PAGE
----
2016 Meeting Summary
PDA SPRING TRAINING DRAWS RECORD NUMBERS TO SCOTTSDALE
by Tyler Maly, MD, University of California - Irvine
The Pacific Dermatologic Association’s (PDA) 5th Annual Spring Training meeting was held on April 16, 2016 at The Scottsdale Resort at McCormick Ranch in Scottsdale, Arizona. Nearly 125 physicians and physician-extenders attended the one-day, symposium titled “Medical Therapeutics in Dermatology” which was a joint meeting with the Phoenix Dermatologic Society. Drs. Janellen Smith and Hege Grande Sarpa (UC-Irvine) served as program co-chairs for the fourth consecutive year.
Susan Swetter, MD (Stanford University) is an expert in the diagnosis and management of melanoma. She serves on the National Comprehensive Cancer Network (NCCN) Melanoma Panel and reviewed the latest NCCN and American Academy of Dermatology (AAD) melanoma guidelines, emphasizing what dermatologists, pathologists, and surgeons need to know. Interesting points of discussion included principles of pigmented lesion biopsies, including excisional biopsy orientation on limbs to optimize the accuracy of lymphatic mapping. Dr. Swetter also discussed guidelines for melanoma work-up and surveillance, noting that routine imaging and lab tests for stage I and II melanomas is not recommended in asymptomatic patients. In her second lecture titled, “Challenges of Treating Melanoma In Situ, Lentigo Maligna Type”, Dr. Swetter discussed the benefit of broad shave biopsies over smaller scouting punch biopsies when a large pigmented lesion concerning for lentigo maligna (LM) is encountered. She also highlighted the utility of Wood’s lamp in evaluating LM margins prior to excision. Relative contraindications to surgery and the role of imiquimod as both primary and adjuvant treatment for LM were also reviewed.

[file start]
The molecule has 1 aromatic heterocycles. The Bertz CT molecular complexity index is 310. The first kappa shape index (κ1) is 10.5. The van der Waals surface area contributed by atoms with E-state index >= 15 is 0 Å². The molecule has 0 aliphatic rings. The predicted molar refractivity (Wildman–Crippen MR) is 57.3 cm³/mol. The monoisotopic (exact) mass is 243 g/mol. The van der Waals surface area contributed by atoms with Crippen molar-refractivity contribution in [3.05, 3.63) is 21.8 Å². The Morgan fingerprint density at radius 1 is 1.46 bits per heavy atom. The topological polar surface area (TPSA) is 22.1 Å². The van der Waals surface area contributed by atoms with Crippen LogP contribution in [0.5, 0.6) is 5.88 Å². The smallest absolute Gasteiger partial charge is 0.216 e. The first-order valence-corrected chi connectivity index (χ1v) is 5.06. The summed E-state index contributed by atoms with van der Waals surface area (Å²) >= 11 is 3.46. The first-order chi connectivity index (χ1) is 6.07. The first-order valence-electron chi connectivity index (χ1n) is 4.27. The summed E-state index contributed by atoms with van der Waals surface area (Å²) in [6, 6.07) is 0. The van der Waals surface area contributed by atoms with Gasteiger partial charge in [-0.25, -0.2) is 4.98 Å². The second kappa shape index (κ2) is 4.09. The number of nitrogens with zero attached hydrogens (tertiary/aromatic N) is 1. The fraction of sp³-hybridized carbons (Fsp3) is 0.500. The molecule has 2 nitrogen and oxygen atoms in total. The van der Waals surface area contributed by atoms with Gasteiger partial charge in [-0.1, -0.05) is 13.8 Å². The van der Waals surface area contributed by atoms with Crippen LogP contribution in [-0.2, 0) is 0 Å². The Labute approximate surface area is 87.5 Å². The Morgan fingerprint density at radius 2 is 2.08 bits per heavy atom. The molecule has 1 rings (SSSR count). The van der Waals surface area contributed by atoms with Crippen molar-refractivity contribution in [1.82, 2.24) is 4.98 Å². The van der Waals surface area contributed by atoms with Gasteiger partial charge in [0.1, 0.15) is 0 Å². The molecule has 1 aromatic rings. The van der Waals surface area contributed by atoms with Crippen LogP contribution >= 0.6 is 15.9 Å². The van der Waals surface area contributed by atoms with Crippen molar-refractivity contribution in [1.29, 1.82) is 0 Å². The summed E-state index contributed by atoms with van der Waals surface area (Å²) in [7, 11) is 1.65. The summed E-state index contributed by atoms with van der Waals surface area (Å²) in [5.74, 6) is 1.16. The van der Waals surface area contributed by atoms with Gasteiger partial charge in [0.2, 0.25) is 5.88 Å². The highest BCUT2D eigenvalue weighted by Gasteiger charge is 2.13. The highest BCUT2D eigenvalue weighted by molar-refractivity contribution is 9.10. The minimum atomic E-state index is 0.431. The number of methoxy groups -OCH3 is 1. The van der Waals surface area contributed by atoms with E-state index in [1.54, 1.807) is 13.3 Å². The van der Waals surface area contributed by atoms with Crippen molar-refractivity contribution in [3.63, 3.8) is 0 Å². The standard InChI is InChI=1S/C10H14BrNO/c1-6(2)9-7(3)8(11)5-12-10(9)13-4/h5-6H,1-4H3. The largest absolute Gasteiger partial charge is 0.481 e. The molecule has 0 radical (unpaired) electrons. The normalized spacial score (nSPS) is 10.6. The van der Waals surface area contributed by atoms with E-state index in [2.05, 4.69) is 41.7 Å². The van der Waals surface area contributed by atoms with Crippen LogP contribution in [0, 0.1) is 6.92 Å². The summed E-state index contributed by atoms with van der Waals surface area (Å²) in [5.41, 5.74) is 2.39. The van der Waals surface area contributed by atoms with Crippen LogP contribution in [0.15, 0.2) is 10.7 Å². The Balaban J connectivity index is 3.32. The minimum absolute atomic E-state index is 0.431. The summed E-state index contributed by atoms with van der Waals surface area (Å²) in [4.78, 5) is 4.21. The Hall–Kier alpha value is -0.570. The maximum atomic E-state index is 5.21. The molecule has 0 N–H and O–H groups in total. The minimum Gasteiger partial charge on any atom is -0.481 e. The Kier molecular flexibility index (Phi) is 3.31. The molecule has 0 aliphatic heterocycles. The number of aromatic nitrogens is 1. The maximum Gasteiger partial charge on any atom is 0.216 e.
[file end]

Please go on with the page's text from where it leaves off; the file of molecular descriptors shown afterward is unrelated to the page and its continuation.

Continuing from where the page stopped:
Kevin Cooper, MD (Case Western Reserve University) first presented his algorithmic approach to treating psoriasis. A co-inventor of the first biologic therapy for psoriasis, Dr. Cooper led a detailed discussion of patient factors to consider when selecting topical, oral, and/or injectable therapies. He also discussed the latest molecular research linking psoriasis with cardiovascular disease. In his second lecture titled, “Cutaneous T Cell Lymphomas; Run, Pass, or Punt?”, Dr. Cooper first discussed the diagnosis and work-up of CTCL and its subtypes before providing a staged-based approach to management. Beyond topical and light therapies, Dr. Cooper reviewed the use of systemic retinoids and HDAC inhibitors for more advanced disease, emphasizing the dermatologist’s unique ability to determine their level of involvement in patient care as new therapies continue to emerge.
Harper Price, MD (Phoenix Children’s Hospital) gave two exciting pediatric lectures at this year’s Spring Training. In “Vascular Tumors in Children: When to Work-up and When/How to Treat”, Dr. Price importantly noted that the most rapid growth of infantile hemangiomas (IH) occurs between 5.5 and 7.5 weeks of life, which is when dermatologists have the best opportunity to mitigate this growth and related anatomic/functional complications of IH. She also highlighted recent changes in our understanding of the natural course of IH, urging providers treat or refer early and not wait to see if lesions will involute with time, as the latter may result in permanent disfigurement. She also discussed high-risk features, appropriate work-up and treatment of IH. In her second lecture, “Moles in Children and When to Worry”, Dr. Price reviewed clinical and dermoscopic features of benign scalp and acral melanocytic nevi in children, noting that benign lesions in children often have worrisome features when using traditional ABCDE criteria. Interestingly, she cited research by Cordoro KM et al. suggesting the standard ABCDE system fails to recognize over half of childhood melanomas. Additional ABCD detection criteria (Amelanotic; Bleeding, Bump; Color uniformity; De novo, any Diameter) used together with conventional ABCDE criteria may facilitate earlier recognition and treatment of melanoma in children.